this is different than in my original post and contrary to

the characteristics of corn and iron.

> >My example contains markets. But that is irrelevant to how the

> >production function is constructed.

> Not at all. As I said before, firms will choose the lower cost

> process.

Which, in the price structure I originally presented, has nothing

to do with the construction of the production functions.

> >The assumption is that the markets in my example are competitive.

> Which, with fully stipulated markets and factor supplies, would drive

> profits to zero. So your profit rates are drivel.

As usual, the above is, at least, based on a misrepresentation

of my posts. In the theory, PURE ECONOMIC profits are zero. I

specifically stated in my original post that my table was talking

about ACCOUNTING profits. Accounting profits need not be zero in

the theory of perfect competition.

--- Begin Another Extract From Original Post ----------------------

Table 6 shows accounting with these prices. The column labeled

"cost" shows the cost of the inputs needed to produce one unit

output, a bushel corn or a ton iron, depending on the process.

Accounting profits for a unit output are the difference between

the price of a unit output and this cost. The rate of (accounting)

profits, shown in the last column, is the ratio of accounting

profits to the cost. The rate of profits is independent of

the scale at which each process is operated.

TABLE 6: COSTS, WAGE 3/2780 BUSHELS PER PERSON-YEAR,

PRICE OF IRON 55/1112 BUSHELS PER TON

INDUSTRY PROCESS COST PROFITS

Corn A 2*(55/1112) + (2/5)*1

+ 1*(3/2780) = 1/2 100%

Corn B (1/2)*(55/1112) + (3/5)*1

+ 1*(3/2780) = 6959/11120 60%

Iron C (1/10)*(55/1112) + (1/40)*1

+ 1*(3/2780) = 69/2224 59%

Iron D (113/232)*(55/1112) + 0

+ (275/464)*(3/2780) = 55/2224 100%

---------------- End Extract ---------------------------------------

> I think your are

> either a troll or someone who wants to attack the mainstream with a

> little understanding of linear programming and not even the slightest

> grasp of basic microeconomic thoery.

> PLONK!

Actually, what I am saying is standard theory among those

(apparently few) economists who are well-educated in price

theory.

But hey, you might as well killfile those who don't share your

conceptual confusion and inability or unwillingness to do

arithmetic.

Oct 17, 2002, 7:04:35 PM10/17/02

to

In article <96dc81b9.02101...@posting.google.com>,

jam...@echeque.com (James A. Donald) wrote:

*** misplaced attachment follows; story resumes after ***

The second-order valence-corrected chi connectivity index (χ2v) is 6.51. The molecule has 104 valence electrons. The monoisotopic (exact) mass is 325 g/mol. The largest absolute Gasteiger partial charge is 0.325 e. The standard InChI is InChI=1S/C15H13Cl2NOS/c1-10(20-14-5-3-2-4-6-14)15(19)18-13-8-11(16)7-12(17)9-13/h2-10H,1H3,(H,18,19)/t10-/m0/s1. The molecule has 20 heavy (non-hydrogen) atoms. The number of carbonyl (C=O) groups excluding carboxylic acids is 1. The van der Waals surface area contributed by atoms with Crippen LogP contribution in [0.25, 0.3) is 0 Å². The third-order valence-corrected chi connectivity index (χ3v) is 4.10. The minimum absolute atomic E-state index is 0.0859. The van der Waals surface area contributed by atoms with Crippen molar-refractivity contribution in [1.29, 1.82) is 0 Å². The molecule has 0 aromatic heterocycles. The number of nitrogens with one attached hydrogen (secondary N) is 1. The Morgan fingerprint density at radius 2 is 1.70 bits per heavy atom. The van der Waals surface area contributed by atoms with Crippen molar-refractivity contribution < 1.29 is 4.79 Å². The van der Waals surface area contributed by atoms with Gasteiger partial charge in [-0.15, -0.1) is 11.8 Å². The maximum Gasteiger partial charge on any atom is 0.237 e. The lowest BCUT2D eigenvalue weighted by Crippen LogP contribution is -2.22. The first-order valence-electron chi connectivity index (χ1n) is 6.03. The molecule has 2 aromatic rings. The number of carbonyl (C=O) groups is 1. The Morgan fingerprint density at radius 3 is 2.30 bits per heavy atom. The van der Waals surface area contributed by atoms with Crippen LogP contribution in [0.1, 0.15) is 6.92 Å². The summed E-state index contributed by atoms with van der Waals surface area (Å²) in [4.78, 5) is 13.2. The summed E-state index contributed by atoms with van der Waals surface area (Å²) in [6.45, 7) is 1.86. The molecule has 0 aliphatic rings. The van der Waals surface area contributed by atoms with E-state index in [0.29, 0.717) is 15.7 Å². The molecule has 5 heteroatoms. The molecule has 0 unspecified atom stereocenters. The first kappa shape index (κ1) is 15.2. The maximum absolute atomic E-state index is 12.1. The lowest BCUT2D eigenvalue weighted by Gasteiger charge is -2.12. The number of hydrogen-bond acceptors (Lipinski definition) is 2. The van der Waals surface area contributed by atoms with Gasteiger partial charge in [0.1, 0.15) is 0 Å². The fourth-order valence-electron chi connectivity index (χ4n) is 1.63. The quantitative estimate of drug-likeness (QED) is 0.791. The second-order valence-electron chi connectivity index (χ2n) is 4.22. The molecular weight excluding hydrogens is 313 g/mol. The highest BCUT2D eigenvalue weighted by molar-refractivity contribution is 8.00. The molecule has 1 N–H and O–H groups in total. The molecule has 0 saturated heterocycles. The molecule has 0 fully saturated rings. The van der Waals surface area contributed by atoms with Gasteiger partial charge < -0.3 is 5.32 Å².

> Robert Vienneau

> > Do you deny that the production function (for corn) is the

> > solution to the above LP?

> If each producer is himself free to use the lowest cost technology for

> roduction of corn, he is not going to produce corn according to your

> LP, so absent men with batons and guns standing over the kulaks, the

> production function for corn, as Lenin found, is not going to follow

> your LP.

The bit about the LP defining the production function was an aside

in my original post. The analysis of prices in my original post

was a description of producers free to use (and using) the

lowest cost method(s) for production of corn. The remainder of

James' comment above also bears no rational relation to anything

I posted in this thread, at least in the spatial-temporal

dimension the rest of us inhabit.

> Your model does not depict a free market economy, since the production

> costs are never in equilibrium.

I made no claim that anything would ever be in equilbrium in any

"free market" economy.

> I make the same comment as I always make about your calculations.

> Your argument is merely the standard totalitarian argument that

> capitalism is already a centrally planned economy, and you can plan

> the kulaks lives

> as well as the next guy, and will be more benevolent in doing so

But the posts I posted, at least in the spatial-temporal everybody

other than James inhabits, did not argue that capitalism is

already a centrally planned economy.

Oct 17, 2002, 9:02:14 PM10/17/02

to

news:3DAF0CD2...@rogers.com...

>

> > Even as a matter of efficiency, it would seem

> > far more utile, and maybe more fun, to indulge in massive

> > amounts of mind altering drugs than to study the details

> > of mainstream economics. The end result, as far as engaging

> > in productive behaviour, would be similar.

>

> A frequent and rather dopey sort of remark made in disparagement of

> economics.

Can you direct me to the sources of this frequent remark?

And yes dope would be involved.

>Funny thing is, most people who disparage "mainstream